At Cisco, our Corporate Social Responsibility (CSR) strategy centers on a simple question: How can we use the power of the Internet to benefit individuals and communities? More often than not, the answer involves collaborating with other organizations– nonprofits, government agencies, or healthcare facilities, for example–to multiply the impact technology can have.
I’d like to introduce you to one of those partners: One Global Economy. This Washington, D.C.-based nonprofit provides people in underserved communities with greater access to technology, Internet connectivity, online content–and the training and support to use it all.
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Tags: beehive, Cisco, Community Connectors, CSR, impact multiplied, nonprofit, one global economy, technology
The 2012 Summer Olympics are underway in London, and Cisco is there as the official network infrastructure supporter. But delivering voice, video, and data traffic for London 2012 is only the starting point of our involvement.
By the time we reach the finish line, we hope to foster Science, Technology, Education, and Math (STEM) skills in young people and cultivate entrepreneurship and innovation in the UK’s information and communications technology (ICT) sector.
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Photo courtesy of MIND Research Institute
Encouraging highly successful nonprofits to collaborate with each other on shared goals can often be a challenge. Part of their success hinges on laser-like execution of their own program and on getting results. But occasionally, two programs are so complementary that the combination greatly magnifies what they could ever achieve on their own. Cisco has been a longtime partner and supporter of both City Year, an education-focused nonprofit working in underserved schools, and MIND Research Institute, provider of innovative math learning software. Both held admirably strong track records with their approaches. City Year places young volunteers in schools to assist with multi-subject tutoring, before, during, and after school, in a Whole School, Whole Child approach. City Year staff measure their results by tracking what they call the ABCs: attendance, behavior, and classroom performance in literacy and math.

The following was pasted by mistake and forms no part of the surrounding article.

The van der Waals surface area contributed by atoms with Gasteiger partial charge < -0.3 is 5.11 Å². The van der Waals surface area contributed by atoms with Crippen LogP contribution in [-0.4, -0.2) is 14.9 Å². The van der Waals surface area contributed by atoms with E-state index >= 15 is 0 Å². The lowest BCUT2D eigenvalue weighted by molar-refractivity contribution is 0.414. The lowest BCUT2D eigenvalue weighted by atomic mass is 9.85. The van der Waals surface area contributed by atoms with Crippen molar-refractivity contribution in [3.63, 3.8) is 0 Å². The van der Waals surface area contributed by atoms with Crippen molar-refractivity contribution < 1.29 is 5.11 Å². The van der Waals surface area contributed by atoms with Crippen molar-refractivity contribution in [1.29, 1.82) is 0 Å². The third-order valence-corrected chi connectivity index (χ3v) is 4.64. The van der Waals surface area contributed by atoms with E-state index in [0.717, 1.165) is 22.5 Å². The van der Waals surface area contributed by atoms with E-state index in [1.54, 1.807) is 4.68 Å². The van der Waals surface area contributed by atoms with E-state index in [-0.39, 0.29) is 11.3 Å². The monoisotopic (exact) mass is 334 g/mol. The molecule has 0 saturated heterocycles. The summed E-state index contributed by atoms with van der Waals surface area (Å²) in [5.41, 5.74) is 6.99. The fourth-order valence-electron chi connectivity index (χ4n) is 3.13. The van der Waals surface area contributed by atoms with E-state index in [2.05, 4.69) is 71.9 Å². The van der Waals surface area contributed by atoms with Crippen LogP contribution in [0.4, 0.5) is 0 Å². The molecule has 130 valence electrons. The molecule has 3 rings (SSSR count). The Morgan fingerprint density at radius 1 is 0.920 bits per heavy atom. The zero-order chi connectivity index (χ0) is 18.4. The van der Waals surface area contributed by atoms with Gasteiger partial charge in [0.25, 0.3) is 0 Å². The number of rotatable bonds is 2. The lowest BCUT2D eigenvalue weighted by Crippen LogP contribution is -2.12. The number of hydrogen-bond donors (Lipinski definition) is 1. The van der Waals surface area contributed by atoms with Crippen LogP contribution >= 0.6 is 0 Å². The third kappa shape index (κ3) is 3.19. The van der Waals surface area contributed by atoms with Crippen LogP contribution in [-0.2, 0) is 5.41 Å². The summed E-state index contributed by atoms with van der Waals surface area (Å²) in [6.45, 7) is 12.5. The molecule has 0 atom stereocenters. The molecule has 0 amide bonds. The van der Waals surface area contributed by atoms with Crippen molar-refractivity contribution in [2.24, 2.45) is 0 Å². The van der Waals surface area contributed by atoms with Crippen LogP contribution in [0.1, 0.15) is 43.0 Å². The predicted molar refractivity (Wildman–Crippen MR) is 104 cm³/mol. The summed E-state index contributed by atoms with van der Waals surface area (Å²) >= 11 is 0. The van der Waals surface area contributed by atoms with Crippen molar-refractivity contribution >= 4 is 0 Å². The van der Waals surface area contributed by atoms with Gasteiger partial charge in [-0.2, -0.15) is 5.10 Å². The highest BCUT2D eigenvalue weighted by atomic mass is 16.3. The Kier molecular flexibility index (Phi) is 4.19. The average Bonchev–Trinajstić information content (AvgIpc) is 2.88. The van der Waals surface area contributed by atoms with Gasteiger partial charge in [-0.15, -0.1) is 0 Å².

Photo courtesy of City Year
MIND Research provides ST Math, a set of cloud-based learning games for K-12. These games are non-language based, which has helped students succeed in learning math regardless of their language of origin, gender, and even, in some cases, learning disabilities. Two years ago, it occurred to Cisco’s Community Relations lead, Ricardo Benavides, that combining the programs in the same underserved Alum Rock district schools in the San Jose, California area might lead to even better outcomes. Read More »
Tags: Cisco, city year, CSR, education, math, mind, stem
This post was written by Molly Tschang, customer solutions director, advisory services, reflecting the teamwork started by 20+ members of Cisco’s New York City public sector team
Ten to fifteen percent of America’s homeless population is chronically homeless. Yet they utilize more than 50 percent of public resources available to help the homeless. Housing people permanently reconnects them to society and amounts to annual savings of US$30,000 to US$40,000 per family in New York City, money that could potentially support other city services.
Community Solutions is a leading social enterprise, assessing the roots of homelessness and addressing them with long-term solutions. Partnering with Community Solutions, Cisco’s New York City public sector team is tapping a broad range of Cisco’s assets–human and technology–to help end homelessness. At the same time, they are achieving the business aim of better understanding their customers’ mission and having greater, more meaningful impact as a business partner.
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Tags: Cisco, community solutions, CSR, homeless, housing, impact multiplied, New York City, youth
In my work for Cisco, I speak to people from all over the world. Some of them speak languages I’ve never heard of. Others celebrate holidays I’ve read about in books but not experienced. They live a world away, but they make my world bigger just by telling me a little bit about their lives.
This is just a small part of what it means to work in an inclusive and diverse environment like the one at Cisco.
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